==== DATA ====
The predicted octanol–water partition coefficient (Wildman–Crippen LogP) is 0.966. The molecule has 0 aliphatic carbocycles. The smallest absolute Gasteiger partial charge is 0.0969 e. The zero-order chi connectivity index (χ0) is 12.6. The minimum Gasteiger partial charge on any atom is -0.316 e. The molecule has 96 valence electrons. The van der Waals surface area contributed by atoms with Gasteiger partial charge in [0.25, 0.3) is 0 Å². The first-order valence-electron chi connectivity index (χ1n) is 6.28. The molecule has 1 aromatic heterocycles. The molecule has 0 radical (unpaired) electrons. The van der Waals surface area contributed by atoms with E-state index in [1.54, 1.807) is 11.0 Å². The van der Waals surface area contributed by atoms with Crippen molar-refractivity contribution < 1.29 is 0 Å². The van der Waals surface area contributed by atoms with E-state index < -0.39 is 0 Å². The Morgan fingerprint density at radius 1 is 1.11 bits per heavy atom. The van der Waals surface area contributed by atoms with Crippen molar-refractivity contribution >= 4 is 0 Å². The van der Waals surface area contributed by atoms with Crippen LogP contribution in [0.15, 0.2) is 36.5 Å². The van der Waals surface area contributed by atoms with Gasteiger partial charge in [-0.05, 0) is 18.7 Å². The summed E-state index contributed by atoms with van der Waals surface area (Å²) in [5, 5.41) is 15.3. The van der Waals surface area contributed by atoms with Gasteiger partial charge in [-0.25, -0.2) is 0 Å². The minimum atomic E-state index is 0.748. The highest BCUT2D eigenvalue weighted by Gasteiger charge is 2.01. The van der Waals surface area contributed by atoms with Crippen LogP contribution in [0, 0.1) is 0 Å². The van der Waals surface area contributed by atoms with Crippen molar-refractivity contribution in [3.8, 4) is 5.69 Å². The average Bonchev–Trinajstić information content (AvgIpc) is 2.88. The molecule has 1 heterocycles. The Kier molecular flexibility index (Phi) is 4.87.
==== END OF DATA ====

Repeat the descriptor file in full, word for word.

The predicted octanol–water partition coefficient (Wildman–Crippen LogP) is 0.966. The molecule has 0 aliphatic carbocycles. The smallest absolute Gasteiger partial charge is 0.0969 e. The zero-order chi connectivity index (χ0) is 12.6. The minimum Gasteiger partial charge on any atom is -0.316 e. The molecule has 96 valence electrons. The van der Waals surface area contributed by atoms with Gasteiger partial charge in [0.25, 0.3) is 0 Å². The first-order valence-electron chi connectivity index (χ1n) is 6.28. The molecule has 1 aromatic heterocycles. The molecule has 0 radical (unpaired) electrons. The van der Waals surface area contributed by atoms with E-state index in [1.54, 1.807) is 11.0 Å². The van der Waals surface area contributed by atoms with Crippen molar-refractivity contribution < 1.29 is 0 Å². The van der Waals surface area contributed by atoms with E-state index < -0.39 is 0 Å². The Morgan fingerprint density at radius 1 is 1.11 bits per heavy atom. The van der Waals surface area contributed by atoms with Crippen molar-refractivity contribution >= 4 is 0 Å². The van der Waals surface area contributed by atoms with Crippen LogP contribution in [0.15, 0.2) is 36.5 Å². The van der Waals surface area contributed by atoms with Gasteiger partial charge in [-0.05, 0) is 18.7 Å². The summed E-state index contributed by atoms with van der Waals surface area (Å²) in [5, 5.41) is 15.3. The van der Waals surface area contributed by atoms with Gasteiger partial charge in [-0.25, -0.2) is 0 Å². The minimum atomic E-state index is 0.748. The highest BCUT2D eigenvalue weighted by Gasteiger charge is 2.01. The van der Waals surface area contributed by atoms with Crippen LogP contribution in [0, 0.1) is 0 Å². The van der Waals surface area contributed by atoms with Crippen molar-refractivity contribution in [3.8, 4) is 5.69 Å². The average Bonchev–Trinajstić information content (AvgIpc) is 2.88. The molecule has 1 heterocycles. The Kier molecular flexibility index (Phi) is 4.87.